Tag Archives: Muddy River Poetry Review

I Would by Hugh Cook

My nails are shining Lavender,
I’m afraid you don’t see me.

I wish someone would rub
Sunburnt arms with aloe,
So I could tell them I wasn’t sore.

I felt the love’s weight
As I tried to breathe
With no woman pressing into me,
Once I stopped the chattering TV.
I can feel the weight, lost,
Like I starve myself, so far
Inside does love carve.

I would sit outdoors,
At a warming bench all light time,
To hear “Hi,” receive “Hello.”

Hugh Cook attends University of California, Santa Barbara, studying Writing and Literature. He has authored a collection titled The Day it Became a Circle (Afterworld Books). His poetry has been published in Tipton Poetry Journal, Ariel Chart, Muddy River Poetry Review, and Blue Unicorn.

“Sister Earthworm” by David P. Miller

An earthworm breaches the surface
of the pitched hillside where a boy
sits, knees up, sneakers braced
against a grass-stained slide
to the street. The creature stops
the boy’s breath, not from fright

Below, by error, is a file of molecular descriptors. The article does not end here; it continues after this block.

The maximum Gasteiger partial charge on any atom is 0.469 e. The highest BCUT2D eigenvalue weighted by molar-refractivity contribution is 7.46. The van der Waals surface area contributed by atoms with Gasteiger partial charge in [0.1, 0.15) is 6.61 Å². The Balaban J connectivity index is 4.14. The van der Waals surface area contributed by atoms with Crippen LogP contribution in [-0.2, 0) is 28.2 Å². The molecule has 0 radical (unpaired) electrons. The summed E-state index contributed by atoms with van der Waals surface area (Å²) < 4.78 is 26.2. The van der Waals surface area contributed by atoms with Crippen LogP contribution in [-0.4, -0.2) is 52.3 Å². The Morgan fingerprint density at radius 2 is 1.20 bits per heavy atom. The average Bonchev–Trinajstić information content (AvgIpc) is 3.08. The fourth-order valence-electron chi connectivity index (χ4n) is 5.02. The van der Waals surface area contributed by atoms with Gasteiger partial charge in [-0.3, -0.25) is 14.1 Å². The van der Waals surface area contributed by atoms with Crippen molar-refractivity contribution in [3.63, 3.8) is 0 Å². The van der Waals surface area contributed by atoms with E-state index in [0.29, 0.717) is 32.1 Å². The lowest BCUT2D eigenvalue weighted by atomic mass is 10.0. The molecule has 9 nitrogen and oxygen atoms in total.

but from greeting. Child zoologist,
his glass-jarred toad dreams in alcohol.
A real cat’s skull from a specimen
catalog reigns on the shelf. Today
the surge of a worm to his side.

The boy runs to his room
knowing this joy could be written.
Some exact words about sister earthworm.
Grasping pencil, he turns into a child
too consciously thinking himself as a child
inspired to write what a child
would write if a child were inspired.
He gapes at the paper. Writes nothing.
Goes back outside.

For five decades he wonders what he could say
for a single stray earthworm in spring,
unaware of him, both above ground
in the shade.


David P. Miller’s chapbook, The Afterimages, was published in 2014 by Červená Barva Press. His poems have appeared in publications including Meat for Tea, Ibbetson Street, Painters and Poets, Fox Chase Review, Wilderness House Literary Review, Autumn Sky Poetry Daily, Oddball Magazine, Muddy River Poetry Review, and Incessant Pipe.